Professor Bratus, himself one of the principal draftsmen of the new code, stated: "Section 122 of the Fundamental Principles of the Civil Law fixes in more exact form that principle which existed from 1922." Similarly, Professor Lunts testified in his deposition that section 122 "reinforces the rules which have always and invariably been observed in Soviet practice."
Equally important with the law of the Soviet Union as written and as expounded by commentators is the actual practice [65 Cal. 2d 75] of that country in matters of inheritance involving American citizens. Indeed, the decisions of our courts reflect the view that the requisite reciprocity does not exist when a nation purports to confer equal rights in its written law but effectively denies them in practice. (Estate of Schluttig (1950) 36 Cal. 2d 416, 423 [224 P.2d 695]; Estate of Miller, supra, 104 Cal. App. 2d 1, 4.)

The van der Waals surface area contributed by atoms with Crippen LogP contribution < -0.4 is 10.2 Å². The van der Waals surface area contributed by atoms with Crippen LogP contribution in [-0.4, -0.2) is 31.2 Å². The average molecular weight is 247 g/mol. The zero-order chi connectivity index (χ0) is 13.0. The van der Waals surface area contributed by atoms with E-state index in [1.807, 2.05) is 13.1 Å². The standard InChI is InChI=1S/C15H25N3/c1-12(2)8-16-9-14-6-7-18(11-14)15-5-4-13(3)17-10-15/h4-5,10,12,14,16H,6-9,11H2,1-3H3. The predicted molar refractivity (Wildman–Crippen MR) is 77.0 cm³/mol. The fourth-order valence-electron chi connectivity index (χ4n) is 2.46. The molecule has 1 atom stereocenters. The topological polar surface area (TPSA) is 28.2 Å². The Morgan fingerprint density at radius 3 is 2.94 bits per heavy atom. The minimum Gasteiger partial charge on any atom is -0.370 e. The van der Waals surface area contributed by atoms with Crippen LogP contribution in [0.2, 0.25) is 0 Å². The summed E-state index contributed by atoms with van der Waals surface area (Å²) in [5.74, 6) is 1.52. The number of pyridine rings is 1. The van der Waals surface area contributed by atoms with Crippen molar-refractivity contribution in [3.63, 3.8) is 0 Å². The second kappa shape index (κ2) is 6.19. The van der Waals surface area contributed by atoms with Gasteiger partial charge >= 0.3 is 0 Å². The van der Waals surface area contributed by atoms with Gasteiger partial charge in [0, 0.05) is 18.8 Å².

Moreover, our courts have found proof of the actual practice of foreign states sufficient to establish reciprocity despite the fact that no provision of foreign written law specifically confers such right. In Estate of Miller, supra, the court upheld a finding of reciprocity with Nazi Germany, predicating its conclusion on the testimony of experts and evidence of the actual practice of the Nazi regime, although the court noted that, "Neither Americans nor aliens generally are mentioned in the German Civil Code. ..." (P. 5.) (See also, Estate of Reihs, supra, 102 Cal. App. 2d 260; In re Nielsen's Estate (1945) 118 Mont. 304 [165 P.2d 792].) fn. 17
The record in the present case supplies extensive evidence of Soviet practice in matters of inheritance involving alien beneficiaries. Most of the expert opinions above set forth have referred to Soviet practice as confirming the experts' understanding of Soviet written law.